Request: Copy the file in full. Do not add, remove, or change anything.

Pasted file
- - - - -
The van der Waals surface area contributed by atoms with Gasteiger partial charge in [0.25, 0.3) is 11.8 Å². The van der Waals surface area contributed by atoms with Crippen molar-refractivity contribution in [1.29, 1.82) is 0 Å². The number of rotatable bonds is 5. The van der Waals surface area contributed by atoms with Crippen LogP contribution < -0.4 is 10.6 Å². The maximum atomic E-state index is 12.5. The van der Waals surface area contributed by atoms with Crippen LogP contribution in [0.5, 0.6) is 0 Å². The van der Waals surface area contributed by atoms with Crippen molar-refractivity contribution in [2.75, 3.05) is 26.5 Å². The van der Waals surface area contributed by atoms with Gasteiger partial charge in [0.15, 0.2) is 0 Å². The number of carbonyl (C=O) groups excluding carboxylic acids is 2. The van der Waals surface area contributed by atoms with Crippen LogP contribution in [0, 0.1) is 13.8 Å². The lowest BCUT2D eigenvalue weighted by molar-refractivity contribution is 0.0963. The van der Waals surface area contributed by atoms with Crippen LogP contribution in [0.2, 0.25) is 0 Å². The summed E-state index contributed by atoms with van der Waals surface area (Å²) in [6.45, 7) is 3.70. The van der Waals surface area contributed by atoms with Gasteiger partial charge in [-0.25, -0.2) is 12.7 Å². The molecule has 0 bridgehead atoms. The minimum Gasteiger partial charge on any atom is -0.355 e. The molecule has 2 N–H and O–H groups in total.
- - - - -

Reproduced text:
The van der Waals surface area contributed by atoms with Gasteiger partial charge in [0.25, 0.3) is 11.8 Å². The van der Waals surface area contributed by atoms with Crippen molar-refractivity contribution in [1.29, 1.82) is 0 Å². The number of rotatable bonds is 5. The van der Waals surface area contributed by atoms with Crippen LogP contribution < -0.4 is 10.6 Å². The maximum atomic E-state index is 12.5. The van der Waals surface area contributed by atoms with Crippen LogP contribution in [0.5, 0.6) is 0 Å². The van der Waals surface area contributed by atoms with Crippen molar-refractivity contribution in [2.75, 3.05) is 26.5 Å². The van der Waals surface area contributed by atoms with Gasteiger partial charge in [0.15, 0.2) is 0 Å². The number of carbonyl (C=O) groups excluding carboxylic acids is 2. The van der Waals surface area contributed by atoms with Crippen LogP contribution in [0, 0.1) is 13.8 Å². The lowest BCUT2D eigenvalue weighted by molar-refractivity contribution is 0.0963. The van der Waals surface area contributed by atoms with Crippen LogP contribution in [0.2, 0.25) is 0 Å². The summed E-state index contributed by atoms with van der Waals surface area (Å²) in [6.45, 7) is 3.70. The van der Waals surface area contributed by atoms with Gasteiger partial charge in [-0.25, -0.2) is 12.7 Å². The molecule has 0 bridgehead atoms. The minimum Gasteiger partial charge on any atom is -0.355 e. The molecule has 2 N–H and O–H groups in total.